Cheers to Phil: Waugh's leadership the missing ingredient but Wallabies could do with a 'secret sauce'
G'day Rugby fans, Barry here, and let me tell you, the latest move by Rugby Australia is like a breath of fresh air in…
Back in February one rising coach asked Eddie Jones if he thought he would see much of Max Jorgensen in Shute Shield this year.
Jones couldn’t help but chuckle. He is said to have shot back that if the Roosters wanted him, he won’t be seen in club rugby but quickly for the Waratahs.
Turns out Jones was right. And some.
Having taken Super Rugby by storm, scoring a double on debut on the opening weekend of the tournament in February, Jones pulled a rabbit out of the hat by naming the 18-year-old in his Rugby World Cup squad on Thursday and bypassing the Shute Shield competition altogether.
Back in early May, his selection would not have been as surprising.
After all, he had been one of the shining lights in a miserable Waratahs campaign.
But given Jorgensen hadn’t been sighted since May 27 after partially rupturing his ACL against the Crusaders in Christchurch, it was thought that the talented teen would be little chance to recover in time.
“I don’t think you can take him,” former Wallaby turned pundit Morgan Turinui said on Stan Sport’s Rugby Heaven following his injury.
“Nope. Let him get it right. What is it? June, July, August, it’s the 1st of September, you’re on the plane, you’re not playing the French warm-up game in August, you maybe get picked sight unseen.
“His career is going to be long if we take care of him.”
Tim Horan added: “Without the knee injury, he would have been on the plane, but now I just don’t think you can take him. You can’t rush a kid who’s 18 with a knee injury like that.”
But Jones has thrown the rulebook out, selecting the prodigious talent, whose Wallaby father Peter played alongside him at Randwick before moving to the Sydney Roosters and later the Penrith Panthers in the NRL.
It comes despite Jorgensen only returning to running in the past three week.
Insiders say he had only had six sessions by the start of the week.
Yet, Jorgensen’s ability and potential have seen him rewarded with one of 33 plane tickets to France.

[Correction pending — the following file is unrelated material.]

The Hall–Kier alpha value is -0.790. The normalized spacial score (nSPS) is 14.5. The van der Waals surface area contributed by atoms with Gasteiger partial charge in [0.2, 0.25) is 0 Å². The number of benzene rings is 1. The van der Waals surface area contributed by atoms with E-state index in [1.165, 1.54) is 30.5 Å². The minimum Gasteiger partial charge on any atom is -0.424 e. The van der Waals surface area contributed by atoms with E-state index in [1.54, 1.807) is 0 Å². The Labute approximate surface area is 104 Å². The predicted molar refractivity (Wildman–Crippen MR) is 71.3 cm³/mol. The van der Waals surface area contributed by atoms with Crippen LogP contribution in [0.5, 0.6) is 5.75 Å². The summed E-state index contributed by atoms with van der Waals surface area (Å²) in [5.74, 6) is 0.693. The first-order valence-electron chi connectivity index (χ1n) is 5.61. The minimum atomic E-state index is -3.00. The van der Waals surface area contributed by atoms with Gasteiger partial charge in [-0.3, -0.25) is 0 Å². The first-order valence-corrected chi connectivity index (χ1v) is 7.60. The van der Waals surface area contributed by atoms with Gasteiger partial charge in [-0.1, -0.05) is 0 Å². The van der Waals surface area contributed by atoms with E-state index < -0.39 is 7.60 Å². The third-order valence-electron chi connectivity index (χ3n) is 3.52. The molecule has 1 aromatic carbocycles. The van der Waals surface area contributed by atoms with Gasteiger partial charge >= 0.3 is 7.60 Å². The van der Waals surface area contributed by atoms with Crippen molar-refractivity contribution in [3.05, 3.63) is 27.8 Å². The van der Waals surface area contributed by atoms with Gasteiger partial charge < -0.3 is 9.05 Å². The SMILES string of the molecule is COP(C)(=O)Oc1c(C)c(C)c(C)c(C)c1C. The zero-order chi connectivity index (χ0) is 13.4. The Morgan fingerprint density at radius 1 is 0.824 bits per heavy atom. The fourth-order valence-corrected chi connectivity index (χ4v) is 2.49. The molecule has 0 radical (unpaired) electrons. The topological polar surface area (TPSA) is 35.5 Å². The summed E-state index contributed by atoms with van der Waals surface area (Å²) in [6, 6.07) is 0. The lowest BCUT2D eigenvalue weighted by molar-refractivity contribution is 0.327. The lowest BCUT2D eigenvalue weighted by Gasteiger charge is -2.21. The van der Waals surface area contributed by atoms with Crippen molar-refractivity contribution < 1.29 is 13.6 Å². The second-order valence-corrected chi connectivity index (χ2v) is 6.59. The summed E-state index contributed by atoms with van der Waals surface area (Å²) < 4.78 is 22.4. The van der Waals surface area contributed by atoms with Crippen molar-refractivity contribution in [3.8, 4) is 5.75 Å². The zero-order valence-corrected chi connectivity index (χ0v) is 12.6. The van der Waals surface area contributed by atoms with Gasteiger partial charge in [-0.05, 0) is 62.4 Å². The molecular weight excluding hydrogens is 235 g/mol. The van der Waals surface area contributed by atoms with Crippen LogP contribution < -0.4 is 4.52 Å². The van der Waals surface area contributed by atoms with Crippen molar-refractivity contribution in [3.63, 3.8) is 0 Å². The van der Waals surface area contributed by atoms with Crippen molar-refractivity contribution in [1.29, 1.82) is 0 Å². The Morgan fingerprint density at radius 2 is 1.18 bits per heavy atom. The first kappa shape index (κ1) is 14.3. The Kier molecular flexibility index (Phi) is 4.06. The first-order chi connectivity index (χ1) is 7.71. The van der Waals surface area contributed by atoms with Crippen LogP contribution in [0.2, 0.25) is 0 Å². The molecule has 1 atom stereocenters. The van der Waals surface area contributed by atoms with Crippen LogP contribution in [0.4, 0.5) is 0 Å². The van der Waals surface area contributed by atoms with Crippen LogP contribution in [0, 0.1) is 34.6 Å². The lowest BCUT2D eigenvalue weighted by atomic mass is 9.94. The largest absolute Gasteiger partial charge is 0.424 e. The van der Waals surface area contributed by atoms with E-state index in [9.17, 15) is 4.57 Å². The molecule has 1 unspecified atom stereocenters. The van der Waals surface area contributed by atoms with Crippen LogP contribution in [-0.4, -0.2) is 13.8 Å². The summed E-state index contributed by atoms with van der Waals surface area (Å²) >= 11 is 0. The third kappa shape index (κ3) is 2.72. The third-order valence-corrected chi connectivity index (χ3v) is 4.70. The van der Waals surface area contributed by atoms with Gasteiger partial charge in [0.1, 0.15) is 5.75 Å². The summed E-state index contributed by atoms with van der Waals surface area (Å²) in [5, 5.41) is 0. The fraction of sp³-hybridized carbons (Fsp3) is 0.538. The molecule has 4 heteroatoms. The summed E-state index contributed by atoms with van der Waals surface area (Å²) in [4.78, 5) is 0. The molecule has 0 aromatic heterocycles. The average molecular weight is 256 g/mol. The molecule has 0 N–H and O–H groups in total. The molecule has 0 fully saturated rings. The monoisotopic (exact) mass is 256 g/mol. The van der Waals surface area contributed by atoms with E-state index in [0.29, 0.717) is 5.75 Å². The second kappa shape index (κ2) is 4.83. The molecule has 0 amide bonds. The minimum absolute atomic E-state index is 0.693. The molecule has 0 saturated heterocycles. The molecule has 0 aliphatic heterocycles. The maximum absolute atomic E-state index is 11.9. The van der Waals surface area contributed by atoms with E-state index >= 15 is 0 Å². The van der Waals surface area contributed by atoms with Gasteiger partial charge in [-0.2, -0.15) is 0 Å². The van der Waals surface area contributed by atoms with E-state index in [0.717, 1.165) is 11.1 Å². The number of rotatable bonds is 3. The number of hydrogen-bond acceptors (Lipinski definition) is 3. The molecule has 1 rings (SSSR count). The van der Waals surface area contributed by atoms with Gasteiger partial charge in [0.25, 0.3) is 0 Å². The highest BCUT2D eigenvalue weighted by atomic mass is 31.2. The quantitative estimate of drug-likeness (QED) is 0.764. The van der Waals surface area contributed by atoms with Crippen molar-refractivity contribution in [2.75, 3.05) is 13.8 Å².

Earlier this year, the Super Rugby rookie became the first Waratahs player to score in his first three matches.
His double on debut showed his composure and ability to find the tryline, while he also showed his durability and robustness to score against the Hurricanes in Wellington.
That finishing ability saw Jones call Jorgensen up for his April training camp, taking one of his mentor’s lines when probed about his call up.
“He has pace, he has great instinctiveness about him, he has courage,” Jones said.
“He has all the attributes of being a very good Test star and he has made a good start. His challenge is to keep improving.
“I will borrow an expression from Bob Dwyer: it is not about age, it is about whether they’re good enough. And whether they’re good enough is whether they’re tough enough, or robust enough, to handle [Test rugby]. And what I see so far, the answer to that about Max is yes.”
Jorgensen, too, wasn’t backward in going forward either.
“I want to be there,” he said before his injury.
“Obviously, that’s all up to Eddie, though. Hopefully, I can keep playing well and cement my spot in that squad.
“I’ve had a little chat to Graysie [Junior Wallabies coach Nathan Grey], but it’s mostly up to Eddie. Whether he wants to be playing 20s or wants me going on tour with the Wallabies.
“Either way I’m happy. If I don’t get selected in that Wallabies, obviously I’ll be pretty down about it, but I’ve got 20s there, so 20s would be good fun.”
Whether or not Jorgensen plays in France remains to be seen.
With Andrew Kellaway firming to wear the No.15 jersey in an increasingly settled looking back three, it’s quite likely that the burgeoning teenager has been included for experience as much as his ability.
Former Wallabies captain Will Genia said he was excited by the move.
“As soon as I found he was picked, I was pretty excited,” Genia told The Roar.
“He reminded me of when Jordan Petaia was picked in 2019; a young player with incredible and immense potential and talent.
“What better way to grow and learn than at the pinnacle tournament and his selection very much represents what Eddie wants to do as far as using this World Cup as a platform for all these young players.
“Give this young 18-year-old an opportunity at the World Cup, give him all the confidence that he’s going to take from it and you then let him grow into the next four-year-cycle and let him develop into the player that he’s going to become.”